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Netflix Recommendation: In The Mood For Love (Kar-Wai, 2000)

“Feelings can creep up just like that.”- Chow Mo-Wan

This movie has been in my head since over a week ago, when I saw it for the first time. I’m not even certain if I’m able to give it an objective review based on technical aspects, although I’ll give it my best shot. The mere fact that this film has grabbed hold of my emotions and has had me thinking over my previous relationships speaks to the subtle power of this film. It doesn’t demand it—the pace is slow, the acting understated, the dialogue sparse. Still, it has boatloads to say in those silences. It’s a beautiful, affecting film.

Chow (Tony Leung) and So (Maggie Cheung) rent rooms in an apartment next door to one another on the same day (Coincidence or fate?), and they slowly become friendly with one another. Their spouses work long hours, and often leave town, so they’re barely around—indeed, we never see their faces in the film. Eventually, after we get to know these characters more, they voice their suspicions to one another that their spouses are having affairs with each other. At first, they mostly talk about their spouses and what they think they are doing… but then they get to know one another. While they start to grow close, they vow that they will never stoop below their own moral convictions and have an affair like their unfaithful partners. But hen the line between acting as if they are in love and being in love begins to blur…

What this film states most eloquently is that while one can control one’s morals, one cannot control one’s feelings. The quote mentioned at the top moved me tremendously where it comes in the movie. I have found love in strange places in my life, and certainly not where I have looked for it or expected it. I realized I was in love with my current girlfriend when I had cut my foot on a piece of broken glass, and she was putting a Band-Aid on it. Before then, I was not sure how long our relationship would practically last., since I was moving away in a few months, and I was attempting to keep my long-term feelings in check. Just like that.

Personal relations to the emotional ideas portrayed in the film aside, it’s simply an expertly crafted piece of cinema. For a film to be slowly paced with subtle acting and not too much dialogue… without being boring? That’s the accomplishment of a master, and while I am not yet familiar with Wong Kar-Wai’s body of work, his reputation precedes him, and I eagerly anticipate the rest. The cinematography and music fill the screen with flavor, and the silences really propel the story along, unlike in most films where transitions are made as quickly as possible, with little elegance at all. Several scenes are began without yet revealing who is standing in the room. Kar-Wai introduces us to where we are, gives us a feel for the room, and then we overhear voices. We listen before we see. Then, we watch our characters speak. Every move is deliberate. Some may be bothered by how Kar-Wai never reveals the spouses., but when you think about it, they are not important. The only importance they have in this film is how they affect our main characters. A film that attempts to be ambitious in scope shows us how these characters feel—Kar-Wai instead wishes to create a film ambitious in depth.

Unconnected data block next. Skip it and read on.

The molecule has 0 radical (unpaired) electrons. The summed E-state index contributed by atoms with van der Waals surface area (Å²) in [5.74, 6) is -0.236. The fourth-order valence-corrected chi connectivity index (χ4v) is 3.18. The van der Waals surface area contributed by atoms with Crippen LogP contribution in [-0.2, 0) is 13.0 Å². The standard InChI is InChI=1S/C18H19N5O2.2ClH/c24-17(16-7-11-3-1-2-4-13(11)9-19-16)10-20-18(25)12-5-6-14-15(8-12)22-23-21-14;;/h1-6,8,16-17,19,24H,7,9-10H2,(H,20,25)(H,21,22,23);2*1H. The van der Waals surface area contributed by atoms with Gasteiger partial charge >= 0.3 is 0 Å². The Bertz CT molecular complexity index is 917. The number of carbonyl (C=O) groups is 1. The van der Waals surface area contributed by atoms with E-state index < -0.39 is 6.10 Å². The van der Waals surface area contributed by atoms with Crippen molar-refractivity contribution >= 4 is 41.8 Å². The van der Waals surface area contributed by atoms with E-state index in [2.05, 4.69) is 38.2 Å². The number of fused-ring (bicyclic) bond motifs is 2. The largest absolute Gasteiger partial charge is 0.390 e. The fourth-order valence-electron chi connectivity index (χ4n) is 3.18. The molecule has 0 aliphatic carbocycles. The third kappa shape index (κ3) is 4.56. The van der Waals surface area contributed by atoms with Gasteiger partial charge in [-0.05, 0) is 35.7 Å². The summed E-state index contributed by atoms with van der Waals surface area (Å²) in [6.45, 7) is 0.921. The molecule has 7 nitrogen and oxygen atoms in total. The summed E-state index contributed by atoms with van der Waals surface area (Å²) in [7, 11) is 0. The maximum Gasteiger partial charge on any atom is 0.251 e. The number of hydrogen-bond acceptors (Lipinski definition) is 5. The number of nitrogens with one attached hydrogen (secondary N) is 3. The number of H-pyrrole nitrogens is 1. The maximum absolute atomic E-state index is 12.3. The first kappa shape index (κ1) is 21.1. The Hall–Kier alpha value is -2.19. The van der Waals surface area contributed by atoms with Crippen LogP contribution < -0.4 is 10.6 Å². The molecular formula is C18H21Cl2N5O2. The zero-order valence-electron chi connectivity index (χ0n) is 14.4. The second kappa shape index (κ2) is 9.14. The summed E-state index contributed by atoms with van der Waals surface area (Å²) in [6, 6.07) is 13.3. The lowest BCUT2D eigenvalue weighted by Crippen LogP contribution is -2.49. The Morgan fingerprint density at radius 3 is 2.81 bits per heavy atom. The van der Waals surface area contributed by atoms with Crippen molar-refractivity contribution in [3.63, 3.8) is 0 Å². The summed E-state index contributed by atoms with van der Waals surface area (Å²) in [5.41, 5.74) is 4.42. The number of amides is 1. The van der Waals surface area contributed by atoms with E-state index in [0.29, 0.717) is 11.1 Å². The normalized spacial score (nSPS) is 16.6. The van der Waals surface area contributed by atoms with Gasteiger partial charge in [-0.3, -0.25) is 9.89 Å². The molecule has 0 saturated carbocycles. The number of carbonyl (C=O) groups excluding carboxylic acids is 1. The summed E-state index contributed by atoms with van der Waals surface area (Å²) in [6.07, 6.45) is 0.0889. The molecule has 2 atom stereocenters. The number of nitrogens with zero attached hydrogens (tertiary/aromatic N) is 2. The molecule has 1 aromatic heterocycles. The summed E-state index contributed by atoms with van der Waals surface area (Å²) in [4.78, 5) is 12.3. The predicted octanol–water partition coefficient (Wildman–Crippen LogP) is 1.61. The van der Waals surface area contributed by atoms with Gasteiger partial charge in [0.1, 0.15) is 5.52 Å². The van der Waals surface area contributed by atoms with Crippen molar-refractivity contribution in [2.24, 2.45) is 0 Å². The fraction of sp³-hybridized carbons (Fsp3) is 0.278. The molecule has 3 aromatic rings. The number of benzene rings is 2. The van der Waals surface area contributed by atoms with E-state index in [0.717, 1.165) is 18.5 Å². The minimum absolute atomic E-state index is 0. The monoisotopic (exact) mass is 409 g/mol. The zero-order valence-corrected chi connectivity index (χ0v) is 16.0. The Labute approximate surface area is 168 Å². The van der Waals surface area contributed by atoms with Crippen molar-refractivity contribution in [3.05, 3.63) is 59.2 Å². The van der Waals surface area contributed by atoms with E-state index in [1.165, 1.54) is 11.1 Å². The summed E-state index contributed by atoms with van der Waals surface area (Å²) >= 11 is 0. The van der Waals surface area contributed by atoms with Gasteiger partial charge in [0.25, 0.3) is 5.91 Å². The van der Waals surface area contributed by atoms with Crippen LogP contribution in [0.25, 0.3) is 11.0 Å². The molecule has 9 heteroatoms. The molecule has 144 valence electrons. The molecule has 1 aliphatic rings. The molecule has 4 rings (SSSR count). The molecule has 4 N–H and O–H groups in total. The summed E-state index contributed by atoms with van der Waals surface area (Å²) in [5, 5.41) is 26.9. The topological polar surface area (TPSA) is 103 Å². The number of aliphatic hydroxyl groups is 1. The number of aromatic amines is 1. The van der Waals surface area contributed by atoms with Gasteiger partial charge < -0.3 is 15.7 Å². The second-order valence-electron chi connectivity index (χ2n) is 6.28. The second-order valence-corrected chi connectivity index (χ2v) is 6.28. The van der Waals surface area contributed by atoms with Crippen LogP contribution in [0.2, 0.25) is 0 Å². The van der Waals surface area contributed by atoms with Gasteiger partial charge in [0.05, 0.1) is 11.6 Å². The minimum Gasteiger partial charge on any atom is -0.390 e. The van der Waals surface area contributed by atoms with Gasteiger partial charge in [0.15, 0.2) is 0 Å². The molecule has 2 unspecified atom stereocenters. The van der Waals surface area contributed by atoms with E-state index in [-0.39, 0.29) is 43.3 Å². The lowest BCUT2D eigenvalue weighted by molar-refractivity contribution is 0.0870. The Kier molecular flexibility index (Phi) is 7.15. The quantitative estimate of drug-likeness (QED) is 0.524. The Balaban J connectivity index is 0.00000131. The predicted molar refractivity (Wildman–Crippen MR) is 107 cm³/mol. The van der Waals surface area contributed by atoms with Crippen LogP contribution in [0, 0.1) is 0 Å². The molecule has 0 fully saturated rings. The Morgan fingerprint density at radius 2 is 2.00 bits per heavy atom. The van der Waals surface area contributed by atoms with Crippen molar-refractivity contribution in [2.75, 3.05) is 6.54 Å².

And the ending… what an ending. I don’t toss the word “magical” around too much, but it comes to mind. I didn’t have an immediate visceral reaction after the end of this film. It’s a grower—it BEGS multiple viewings, and I wish I had seen it with one of my friends or my girlfriend so I could talk about it with someone. How well-acted it is, how well-thought-out the story is, how striking the cinematography is—all of this to me right now is moot (although I think it’s wonderfully acted, thought-out, and shot, if you’d ask). What this film does is capture actual emotion, and inspire it from the audience. So few films are able to get away with this nowadays, when everything is high-concept, everything has complicated storylines, everything needs to be fast-paced to please our ADD-addled minds. I’m guilty of it as anyone—so if a film that is slow-moving does not bore me, it immediately deserves immense accolades. I know that my descriptions of the tempo of the film, and the obvious factor of subtitles, might turn some readers off, but give this one a go. You won’t regret it.

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~ by russellhainline on April 10, 2009.

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